Vaccine Passport Ban Introduced in Oregon Senate

More Republicans in the Oregon Legislature are piling on the criticism of Governor Kate Brown over her unique-in-the-nation approach to masks and business operations amid the continuing vaccine rollout.

Senator Kim Thatcher.

Senator Kim Thatcher, R-Keizer, on Thursday introduced a bill that would ban the use of a so-called “vaccine passport” in Oregon.

Thatcher’s proposal, Senate Bill 872, would prohibit public and private entities from conditioning service or employment opportunities based on vaccination status or the possession of a vaccine credential.

“The governor’s vaccine passport scheme is an extreme invasion of Oregonians’ privacy,” said Senator Thatcher. “No Oregonian should have to divulge medical information to participate in everyday life.

“This bill is about making clear Oregonians’ rights, which have been railroaded by the governor during the pandemic. One person cannot and should not have this much power over Oregonians’ lives and livelihoods.”

The term “vaccine passport” has become increasingly associated with the state’s prescribed policy of continuing to require universal mask-wearing except in businesses and venues where patrons’ vaccination status is verified.

As currently written, businesses are not allowed to refuse service or entry on the basis of vaccination status; the policy applies only to the use of masks in indoor settings.

In theory, the policy lines up with Centers for Disease Control and Prevention guidelines — that those who are fully vaccinated against the coronavirus no longer need to mask up — while those who are not should continue to do so.

But in practice, Oregon’s policy runs counter to the recommendations of both the CDC and the White House.

No other state has followed Oregon down the road of vaccine verification. Most have done away with mask mandates altogether (if they ever had one to begin with), while others — including California and Washington — have adopted an honor system, where businesses are expected to trust that customers who go unmasked have been vaccinated.

The plan has also drawn broad criticism from both lawmakers and special interest groups for putting businesses and workers in the awkward position of requesting private health information from their customers.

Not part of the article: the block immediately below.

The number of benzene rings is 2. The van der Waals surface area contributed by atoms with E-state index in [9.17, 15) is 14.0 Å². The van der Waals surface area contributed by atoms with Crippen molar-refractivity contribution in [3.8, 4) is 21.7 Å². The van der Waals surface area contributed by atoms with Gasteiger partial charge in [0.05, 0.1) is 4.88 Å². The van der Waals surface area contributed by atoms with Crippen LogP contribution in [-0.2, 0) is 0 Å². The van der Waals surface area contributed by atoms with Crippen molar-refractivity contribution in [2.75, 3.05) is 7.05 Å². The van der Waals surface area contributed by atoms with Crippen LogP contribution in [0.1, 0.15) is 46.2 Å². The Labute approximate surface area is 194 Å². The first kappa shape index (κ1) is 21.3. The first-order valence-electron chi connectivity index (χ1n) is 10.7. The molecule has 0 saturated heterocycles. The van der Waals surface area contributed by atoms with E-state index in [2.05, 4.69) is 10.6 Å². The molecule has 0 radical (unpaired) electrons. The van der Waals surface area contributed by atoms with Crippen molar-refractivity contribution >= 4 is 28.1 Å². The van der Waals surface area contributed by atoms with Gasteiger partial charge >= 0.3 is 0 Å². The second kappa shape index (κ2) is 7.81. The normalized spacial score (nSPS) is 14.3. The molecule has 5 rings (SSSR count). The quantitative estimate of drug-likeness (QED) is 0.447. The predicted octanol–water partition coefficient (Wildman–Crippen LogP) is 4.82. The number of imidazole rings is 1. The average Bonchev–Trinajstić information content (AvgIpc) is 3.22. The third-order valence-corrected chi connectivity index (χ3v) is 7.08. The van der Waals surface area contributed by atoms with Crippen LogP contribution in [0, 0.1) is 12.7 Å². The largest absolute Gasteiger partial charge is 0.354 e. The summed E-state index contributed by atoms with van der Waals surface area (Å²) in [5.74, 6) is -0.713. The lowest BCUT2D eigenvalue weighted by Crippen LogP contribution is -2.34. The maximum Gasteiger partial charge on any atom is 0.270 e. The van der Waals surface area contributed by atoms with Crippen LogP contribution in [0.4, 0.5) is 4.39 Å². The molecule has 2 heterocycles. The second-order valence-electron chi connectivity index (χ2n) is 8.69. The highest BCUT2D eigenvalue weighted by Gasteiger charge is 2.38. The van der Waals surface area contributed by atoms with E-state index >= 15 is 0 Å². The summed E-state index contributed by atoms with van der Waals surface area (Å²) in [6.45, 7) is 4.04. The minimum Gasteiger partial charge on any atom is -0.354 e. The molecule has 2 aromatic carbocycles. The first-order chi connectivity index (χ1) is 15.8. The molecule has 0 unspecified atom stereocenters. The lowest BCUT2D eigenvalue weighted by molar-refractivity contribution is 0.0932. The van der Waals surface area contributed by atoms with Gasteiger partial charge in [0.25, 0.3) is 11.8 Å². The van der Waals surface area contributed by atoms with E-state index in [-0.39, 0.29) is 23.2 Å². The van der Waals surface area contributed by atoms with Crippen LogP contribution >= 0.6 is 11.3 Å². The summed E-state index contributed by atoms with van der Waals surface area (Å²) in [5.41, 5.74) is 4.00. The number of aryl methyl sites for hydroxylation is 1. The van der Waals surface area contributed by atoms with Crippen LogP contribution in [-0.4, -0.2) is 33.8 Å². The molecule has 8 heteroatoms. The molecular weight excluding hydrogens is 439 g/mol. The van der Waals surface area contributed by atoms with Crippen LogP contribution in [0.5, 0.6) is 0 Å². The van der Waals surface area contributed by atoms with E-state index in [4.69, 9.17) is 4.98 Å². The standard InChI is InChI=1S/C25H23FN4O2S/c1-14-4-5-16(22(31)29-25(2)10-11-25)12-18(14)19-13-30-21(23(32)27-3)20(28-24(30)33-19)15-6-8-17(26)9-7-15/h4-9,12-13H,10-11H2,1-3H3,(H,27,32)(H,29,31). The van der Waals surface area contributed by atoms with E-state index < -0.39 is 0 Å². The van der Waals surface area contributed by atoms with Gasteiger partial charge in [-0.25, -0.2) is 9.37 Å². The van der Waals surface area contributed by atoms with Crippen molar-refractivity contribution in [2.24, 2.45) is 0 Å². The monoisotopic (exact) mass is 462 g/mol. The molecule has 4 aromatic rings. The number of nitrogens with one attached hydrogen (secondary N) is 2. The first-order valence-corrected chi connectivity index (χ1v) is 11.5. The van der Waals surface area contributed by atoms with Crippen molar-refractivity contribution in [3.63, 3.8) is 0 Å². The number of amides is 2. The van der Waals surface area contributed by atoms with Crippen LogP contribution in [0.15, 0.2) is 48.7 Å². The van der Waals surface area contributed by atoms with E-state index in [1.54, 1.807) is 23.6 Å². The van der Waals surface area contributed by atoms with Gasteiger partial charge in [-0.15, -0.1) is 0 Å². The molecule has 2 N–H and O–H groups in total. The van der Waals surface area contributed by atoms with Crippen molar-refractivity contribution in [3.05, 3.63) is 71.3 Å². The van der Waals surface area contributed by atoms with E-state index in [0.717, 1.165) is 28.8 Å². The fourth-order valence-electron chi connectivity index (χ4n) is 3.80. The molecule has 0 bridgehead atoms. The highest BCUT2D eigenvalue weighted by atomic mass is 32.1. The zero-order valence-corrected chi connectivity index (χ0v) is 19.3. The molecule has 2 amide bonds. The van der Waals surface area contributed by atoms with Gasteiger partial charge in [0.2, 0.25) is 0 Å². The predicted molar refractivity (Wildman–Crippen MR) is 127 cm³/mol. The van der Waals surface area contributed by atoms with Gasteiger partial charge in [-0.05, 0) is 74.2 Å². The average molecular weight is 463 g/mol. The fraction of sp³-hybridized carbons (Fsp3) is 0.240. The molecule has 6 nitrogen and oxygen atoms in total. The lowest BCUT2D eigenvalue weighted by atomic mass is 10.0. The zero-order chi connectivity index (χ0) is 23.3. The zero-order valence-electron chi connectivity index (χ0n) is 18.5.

According to news reports, a spokesperson for UFCW Local 555, which represents grocery store workers, said, “Telling essential employees to be the mask police and asking customers for their medical information puts them in harm’s way.”

A survey conducted by the Medford Chamber of Commerce found that 93% of businesses do not want to condition maskless service on asking customers for medical information, Thatcher said.

Even The Oregonian argued in an editorial Sunday that it’s time for Brown to get in line with the leaders of other progressive states.

“Our local businesses have gone through a lot this year,” she said. “The last thing we should be doing is making them play mask and vaccine cop. They have much more important things to do, like getting back to normal so Oregonians can earn a living.”

The bill is unlikely to progress in the Democrat-controlled Legislature. It is currently awaiting a first reading, after which it would be referred to a committee by Senate President Peter Courtney.

A vaccine passport ban was presented in Clackamas County this week by Commissioner Mark Shull, modeled from a similar proposal that passed in Yamhill County.

Though at least a couple of other commissioners, including Chair Tootie Smith, said they would have been in favor of a vaccine passport ban, the discussion was derailed by Shull’s repeated references to Jim Crow laws — which enforced the legal segregation of Black people in the pre-civil rights movement South.

Smith declared any future consideration of a passport ban in Clackamas County to be dead on arrival.

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